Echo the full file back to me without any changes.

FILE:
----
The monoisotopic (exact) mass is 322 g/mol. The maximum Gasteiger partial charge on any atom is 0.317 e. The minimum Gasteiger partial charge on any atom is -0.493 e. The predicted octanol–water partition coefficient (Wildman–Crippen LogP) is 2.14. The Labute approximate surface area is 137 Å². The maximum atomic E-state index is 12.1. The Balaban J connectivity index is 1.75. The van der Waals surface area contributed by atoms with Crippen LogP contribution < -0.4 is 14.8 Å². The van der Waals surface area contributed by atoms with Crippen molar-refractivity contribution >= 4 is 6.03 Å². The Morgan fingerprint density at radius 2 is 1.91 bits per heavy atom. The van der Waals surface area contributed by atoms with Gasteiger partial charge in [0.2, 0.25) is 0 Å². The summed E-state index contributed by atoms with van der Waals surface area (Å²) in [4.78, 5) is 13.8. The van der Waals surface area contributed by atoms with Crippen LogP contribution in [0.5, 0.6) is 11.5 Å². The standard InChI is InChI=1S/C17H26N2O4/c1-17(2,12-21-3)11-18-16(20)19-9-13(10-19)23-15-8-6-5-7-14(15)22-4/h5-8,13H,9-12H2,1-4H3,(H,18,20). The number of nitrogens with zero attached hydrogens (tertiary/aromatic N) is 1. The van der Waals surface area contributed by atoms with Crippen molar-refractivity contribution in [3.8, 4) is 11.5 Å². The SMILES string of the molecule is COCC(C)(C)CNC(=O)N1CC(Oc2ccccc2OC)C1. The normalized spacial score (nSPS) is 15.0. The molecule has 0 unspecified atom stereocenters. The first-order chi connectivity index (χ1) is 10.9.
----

The monoisotopic (exact) mass is 322 g/mol. The maximum Gasteiger partial charge on any atom is 0.317 e. The minimum Gasteiger partial charge on any atom is -0.493 e. The predicted octanol–water partition coefficient (Wildman–Crippen LogP) is 2.14. The Labute approximate surface area is 137 Å². The maximum atomic E-state index is 12.1. The Balaban J connectivity index is 1.75. The van der Waals surface area contributed by atoms with Crippen LogP contribution < -0.4 is 14.8 Å². The van der Waals surface area contributed by atoms with Crippen molar-refractivity contribution >= 4 is 6.03 Å². The Morgan fingerprint density at radius 2 is 1.91 bits per heavy atom. The van der Waals surface area contributed by atoms with Gasteiger partial charge in [0.2, 0.25) is 0 Å². The summed E-state index contributed by atoms with van der Waals surface area (Å²) in [4.78, 5) is 13.8. The van der Waals surface area contributed by atoms with Crippen LogP contribution in [0.5, 0.6) is 11.5 Å². The standard InChI is InChI=1S/C17H26N2O4/c1-17(2,12-21-3)11-18-16(20)19-9-13(10-19)23-15-8-6-5-7-14(15)22-4/h5-8,13H,9-12H2,1-4H3,(H,18,20). The number of nitrogens with zero attached hydrogens (tertiary/aromatic N) is 1. The van der Waals surface area contributed by atoms with Crippen molar-refractivity contribution in [3.8, 4) is 11.5 Å². The SMILES string of the molecule is COCC(C)(C)CNC(=O)N1CC(Oc2ccccc2OC)C1. The normalized spacial score (nSPS) is 15.0. The molecule has 0 unspecified atom stereocenters. The first-order chi connectivity index (χ1) is 10.9.